Today, as local, state and world leaders continue to confront President Trump’s decision to withdraw from the landmark Paris climate agreement, the University of California is doubling down and planning for the future at the Global Climate Leadership Council – an advisory group of UC officials, students and outside experts formed in 2014 by UC President Janet Napolitano to guide systemwide sustainability efforts. The group is meeting now at UC San Francisco to discuss UC’s Carbon Neutrality Initiative, carbon abatement and offsets, sustainable investments, and applied research on climate and sustainability.
As the group reaffirms its commitment to achieve a range of ambitious climate and sustainability goals – including our pledge to become carbon neutral by 2025 – it pledges to support and work with California’s Governor, Congressional delegation, and state legislators to ensure that California and the UC system stay at the forefront of combating global climate change.
“As president of the nation’s largest research university, which has for decades pioneered cutting-edge approaches to curbing emissions and transitioning to a carbon neutral future, I am deeply disappointed in President Trump’s decision to withdraw the United States from the landmark Paris climate agreement,” said UC President Napolitano in a statement released yesterday. “The importance of a global coalition taking coordinated action to reduce greenhouse gas emissions and to avert the worst consequences of a warming planet cannot be understated.”
Instead of backing away from the far-reaching commitments UC has made to bend the curve on greenhouse gas emissions, The Council will hear about how UC has reduced systemwide emissions by 15% since 2009, despite increased student enrollment, due to energy efficiency gains and the adoption of on-campus solar and renewables. The Council will also discuss the emerging UC-CSU Knowledge Action Network for Transformative Climate and Sustainability Education and Action, a collaborative effort by UC and CSU educators to scale and intensify California students’ literacy in climate change, climate justice, carbon neutrality/greenhouse gas emissions reductions, and sustainability.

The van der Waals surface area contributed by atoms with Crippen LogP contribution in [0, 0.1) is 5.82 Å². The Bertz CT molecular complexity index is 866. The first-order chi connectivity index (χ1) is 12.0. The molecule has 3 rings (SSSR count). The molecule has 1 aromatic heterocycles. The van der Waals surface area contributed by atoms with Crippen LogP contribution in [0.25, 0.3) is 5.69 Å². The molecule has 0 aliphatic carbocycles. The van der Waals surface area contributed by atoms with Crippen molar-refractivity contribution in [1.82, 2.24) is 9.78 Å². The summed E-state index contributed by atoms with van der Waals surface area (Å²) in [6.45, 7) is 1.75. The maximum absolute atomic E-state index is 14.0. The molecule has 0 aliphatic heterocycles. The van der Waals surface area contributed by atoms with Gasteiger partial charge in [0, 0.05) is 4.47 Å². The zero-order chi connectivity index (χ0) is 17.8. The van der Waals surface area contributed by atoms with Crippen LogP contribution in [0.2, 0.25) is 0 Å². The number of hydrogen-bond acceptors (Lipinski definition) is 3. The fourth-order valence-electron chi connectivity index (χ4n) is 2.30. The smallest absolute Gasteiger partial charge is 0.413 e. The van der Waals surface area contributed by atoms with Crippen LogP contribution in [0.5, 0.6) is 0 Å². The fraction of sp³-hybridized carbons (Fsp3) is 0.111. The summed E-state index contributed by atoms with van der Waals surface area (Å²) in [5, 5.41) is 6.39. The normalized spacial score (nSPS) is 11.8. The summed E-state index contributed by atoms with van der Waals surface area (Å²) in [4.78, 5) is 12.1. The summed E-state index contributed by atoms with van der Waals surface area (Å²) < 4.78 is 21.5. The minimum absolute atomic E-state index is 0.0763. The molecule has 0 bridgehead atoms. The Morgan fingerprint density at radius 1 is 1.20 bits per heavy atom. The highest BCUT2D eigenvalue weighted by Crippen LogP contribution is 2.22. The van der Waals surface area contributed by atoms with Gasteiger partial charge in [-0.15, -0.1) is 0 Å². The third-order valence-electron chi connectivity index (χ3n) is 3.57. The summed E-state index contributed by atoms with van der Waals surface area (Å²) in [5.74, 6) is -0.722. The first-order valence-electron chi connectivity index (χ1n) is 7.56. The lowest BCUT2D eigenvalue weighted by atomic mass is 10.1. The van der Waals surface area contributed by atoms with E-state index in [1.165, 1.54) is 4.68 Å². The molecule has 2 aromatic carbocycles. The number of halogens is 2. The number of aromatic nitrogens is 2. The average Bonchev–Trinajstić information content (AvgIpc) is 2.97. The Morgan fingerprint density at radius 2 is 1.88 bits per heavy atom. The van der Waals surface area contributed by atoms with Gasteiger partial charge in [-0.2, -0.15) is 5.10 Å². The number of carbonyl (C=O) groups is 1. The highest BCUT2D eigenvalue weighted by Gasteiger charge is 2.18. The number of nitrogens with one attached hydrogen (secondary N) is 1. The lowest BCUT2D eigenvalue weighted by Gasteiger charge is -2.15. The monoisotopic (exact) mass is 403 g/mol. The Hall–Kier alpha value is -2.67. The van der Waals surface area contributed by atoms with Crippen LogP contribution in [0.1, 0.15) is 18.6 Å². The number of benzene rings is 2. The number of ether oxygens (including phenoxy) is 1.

In addition, the work of UC faculty, staff and students in 2017 embodies the UC system’s decades-long commitment to not only developing practical solutions and innovations to battle climate change, but communicating in new ways about that work.
· Chief Investment Officer Jagdeep Singh Bachher in May publicly reaffirmed UC’s commitment to our sustainable investment framework, adopted by UC Regents in 2014, which codified sustainability as part of UC’s due diligence process for investments.
· In April, UC debuted an innovative new six-part series on climate change, Climate Lab, that examined the surprising ways humans contribute to global warming, and explored how people can harness new and emerging technologies to mitigate their impact on the planet. The six episodes have been viewed over 4.8 million times across YouTube and Facebook.
· In March, President Napolitano joined Mexican Secretary of Energy Pedro Joaquín Coldwell in Mexico City for an announcement of $10 million in new funding to support energy efficiency research projects led by Mexican research institutions in collaboration with UC researchers.
· In January, UC released its 13th Annual Report on Sustainable Practices, highlighting the progress UC has made over the past year in renewable energy, water conservation, waste reduction, food sustainability and other areas. In 2016, UC made the largest solar purchase ever made by a U.S. university in 2016, which will ultimately supply about 14 percent of UC’s total energy. More than 40 megawatts of renewable energy are now being generated on the UC campuses themselves, enough energy to power more than 10,000 homes for a year.
For more information about systemwide UC sustainability initiatives, including the Carbon Neutrality Initiative, visit ucop.edu/sustainability.